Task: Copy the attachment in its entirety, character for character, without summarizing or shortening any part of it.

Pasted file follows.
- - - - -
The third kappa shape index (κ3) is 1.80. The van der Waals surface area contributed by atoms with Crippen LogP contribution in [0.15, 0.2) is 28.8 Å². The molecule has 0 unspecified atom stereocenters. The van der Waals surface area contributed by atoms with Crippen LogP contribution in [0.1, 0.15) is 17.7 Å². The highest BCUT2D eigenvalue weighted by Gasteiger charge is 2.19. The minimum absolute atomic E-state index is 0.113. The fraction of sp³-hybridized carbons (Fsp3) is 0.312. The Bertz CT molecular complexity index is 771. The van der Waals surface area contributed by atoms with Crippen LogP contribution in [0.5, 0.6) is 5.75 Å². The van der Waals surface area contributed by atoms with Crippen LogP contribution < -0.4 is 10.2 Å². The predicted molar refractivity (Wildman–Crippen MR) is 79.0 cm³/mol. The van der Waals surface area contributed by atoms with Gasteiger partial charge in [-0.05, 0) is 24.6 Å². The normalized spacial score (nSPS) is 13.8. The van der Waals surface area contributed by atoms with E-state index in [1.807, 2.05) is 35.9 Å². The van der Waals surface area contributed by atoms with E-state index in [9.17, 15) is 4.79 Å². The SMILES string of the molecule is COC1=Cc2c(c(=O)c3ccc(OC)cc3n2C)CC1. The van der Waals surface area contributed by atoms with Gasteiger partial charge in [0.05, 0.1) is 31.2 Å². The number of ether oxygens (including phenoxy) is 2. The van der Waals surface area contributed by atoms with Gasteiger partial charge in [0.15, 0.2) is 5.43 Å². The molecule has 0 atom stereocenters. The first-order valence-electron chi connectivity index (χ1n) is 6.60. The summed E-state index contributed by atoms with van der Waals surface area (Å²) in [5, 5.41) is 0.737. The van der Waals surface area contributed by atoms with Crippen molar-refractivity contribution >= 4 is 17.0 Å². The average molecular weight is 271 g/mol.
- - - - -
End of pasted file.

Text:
The third kappa shape index (κ3) is 1.80. The van der Waals surface area contributed by atoms with Crippen LogP contribution in [0.15, 0.2) is 28.8 Å². The molecule has 0 unspecified atom stereocenters. The van der Waals surface area contributed by atoms with Crippen LogP contribution in [0.1, 0.15) is 17.7 Å². The highest BCUT2D eigenvalue weighted by Gasteiger charge is 2.19. The minimum absolute atomic E-state index is 0.113. The fraction of sp³-hybridized carbons (Fsp3) is 0.312. The Bertz CT molecular complexity index is 771. The van der Waals surface area contributed by atoms with Crippen LogP contribution in [0.5, 0.6) is 5.75 Å². The van der Waals surface area contributed by atoms with Crippen LogP contribution < -0.4 is 10.2 Å². The predicted molar refractivity (Wildman–Crippen MR) is 79.0 cm³/mol. The van der Waals surface area contributed by atoms with Gasteiger partial charge in [-0.05, 0) is 24.6 Å². The normalized spacial score (nSPS) is 13.8. The van der Waals surface area contributed by atoms with E-state index in [1.807, 2.05) is 35.9 Å². The van der Waals surface area contributed by atoms with E-state index in [9.17, 15) is 4.79 Å². The SMILES string of the molecule is COC1=Cc2c(c(=O)c3ccc(OC)cc3n2C)CC1. The van der Waals surface area contributed by atoms with Gasteiger partial charge in [0.05, 0.1) is 31.2 Å². The number of ether oxygens (including phenoxy) is 2. The van der Waals surface area contributed by atoms with Gasteiger partial charge in [0.15, 0.2) is 5.43 Å². The molecule has 0 atom stereocenters. The first-order valence-electron chi connectivity index (χ1n) is 6.60. The summed E-state index contributed by atoms with van der Waals surface area (Å²) in [5, 5.41) is 0.737. The van der Waals surface area contributed by atoms with Crippen molar-refractivity contribution >= 4 is 17.0 Å². The average molecular weight is 271 g/mol.